You can access this webinar through the Commission on Cancer (CoC) Online Education portal at http://eo2.commpartners.com/users/acs/. Additionally required CLP webinars on the portal include topics on how to analyze and report the data from the quality tools, becoming a liaison to the American Cancer Society, and a general orientation to the CLP role. The webinar series must be completed by January 1, 2012.
Questions on the webinar series can be directed to email@example.com.
American Cancer Society and the Commission on Cancer Collaborate to Support CoC-Accredited Facilities Meet 2012 Standards
As a key collaborator with the CoC, the American Cancer Society (ACS) is seeking to enhance its ability to support the 2012 Cancer Program Standards. Toward this end, the ACS and the CoC collaborated on a document, Cancer Program Standards 2012: Ensuring Patient-Centered Care, a Guide for ACS Field Staff and CoC-Accredited Programs to identify ACS resources that will support specific standards. The guide presents key highlights of the 2012 standard revisions and matches ACS resources with the following standards:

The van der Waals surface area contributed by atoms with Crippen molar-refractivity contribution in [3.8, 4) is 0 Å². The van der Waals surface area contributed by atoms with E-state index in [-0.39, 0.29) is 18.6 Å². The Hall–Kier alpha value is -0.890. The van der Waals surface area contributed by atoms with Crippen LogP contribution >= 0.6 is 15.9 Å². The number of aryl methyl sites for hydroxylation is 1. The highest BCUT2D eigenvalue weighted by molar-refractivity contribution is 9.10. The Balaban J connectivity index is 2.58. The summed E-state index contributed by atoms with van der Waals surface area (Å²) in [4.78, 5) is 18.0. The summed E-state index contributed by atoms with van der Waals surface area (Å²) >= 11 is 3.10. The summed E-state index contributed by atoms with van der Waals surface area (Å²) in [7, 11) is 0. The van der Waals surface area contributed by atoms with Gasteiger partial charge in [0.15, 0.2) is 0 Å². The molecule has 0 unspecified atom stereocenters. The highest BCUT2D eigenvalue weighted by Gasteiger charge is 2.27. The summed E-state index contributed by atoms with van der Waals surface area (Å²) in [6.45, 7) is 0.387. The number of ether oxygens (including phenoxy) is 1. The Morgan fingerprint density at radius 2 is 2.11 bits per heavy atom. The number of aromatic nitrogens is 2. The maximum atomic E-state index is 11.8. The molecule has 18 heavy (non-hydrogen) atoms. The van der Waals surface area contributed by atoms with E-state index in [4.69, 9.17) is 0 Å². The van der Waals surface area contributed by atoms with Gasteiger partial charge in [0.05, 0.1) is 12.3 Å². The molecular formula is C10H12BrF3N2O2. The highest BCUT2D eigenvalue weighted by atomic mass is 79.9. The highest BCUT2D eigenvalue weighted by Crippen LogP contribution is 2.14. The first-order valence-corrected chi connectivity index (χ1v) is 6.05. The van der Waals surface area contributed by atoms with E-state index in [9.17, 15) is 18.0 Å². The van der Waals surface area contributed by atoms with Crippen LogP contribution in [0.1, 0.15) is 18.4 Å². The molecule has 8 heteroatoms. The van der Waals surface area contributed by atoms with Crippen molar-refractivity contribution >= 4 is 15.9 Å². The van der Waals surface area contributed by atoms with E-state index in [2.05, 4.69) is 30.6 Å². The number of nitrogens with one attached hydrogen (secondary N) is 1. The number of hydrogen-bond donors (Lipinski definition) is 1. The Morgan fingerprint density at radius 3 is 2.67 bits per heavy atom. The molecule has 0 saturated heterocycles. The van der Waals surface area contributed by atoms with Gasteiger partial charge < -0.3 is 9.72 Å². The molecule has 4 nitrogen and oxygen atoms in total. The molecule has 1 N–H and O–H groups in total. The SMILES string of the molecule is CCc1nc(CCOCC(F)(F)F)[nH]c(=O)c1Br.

In addition, the guide describes how the role of the cancer committee has changed or will be impacted by the new standards, and how ACS field staff can support CoC programs. Of particular note is a list of ACS resources that specifically support Cancer Liaison Physicians in their expanded role.
- Patient-centered and continuum of care standards
- 2.3: Risk Assessment and Genetic Counseling
- 2.4: Palliative Care Services
- 3.1: Patient Navigation Process
- 3.2: Psychosocial Distress Screening
- 3.3: Survivorship Care Plan
- Patient outcome standards
- 1.8: Monitoring Community Outreach
- 1.9: Clinical Trial Accrual
- 4.1: Prevention Programs
- 4.2: Screening Programs
- Eligibility criteria
- E9: Clinical Trial Information
- E10: Psychosocial Services
- Cancer Liaison Physician, Standard 4.3
The guide can be downloaded from the Cancer Liaison Physician Information Board at http://www.facs.org/cancer/coc/physresource.html.
What’s Next for the NCDB Call for Data?
There is one more data submission month for the 2011 NCDB submission cycle in November, before annual submissions begin in January 2012. The National Cancer Data Base (NCDB) thanks registries for their vigilance in following the transition submission schedule during the past year.
Due in November: Cases diagnosed in 1999 that were modified by the registrar since July 1, 2005, and cases diagnosed in 2000 that were modified since July 1, 2006, must be submitted during November 2011, specifically by midnight (CT), the night of November 30. If these diagnosis years precede the program’s Reference Date, they are not to be submitted. Also due in November are: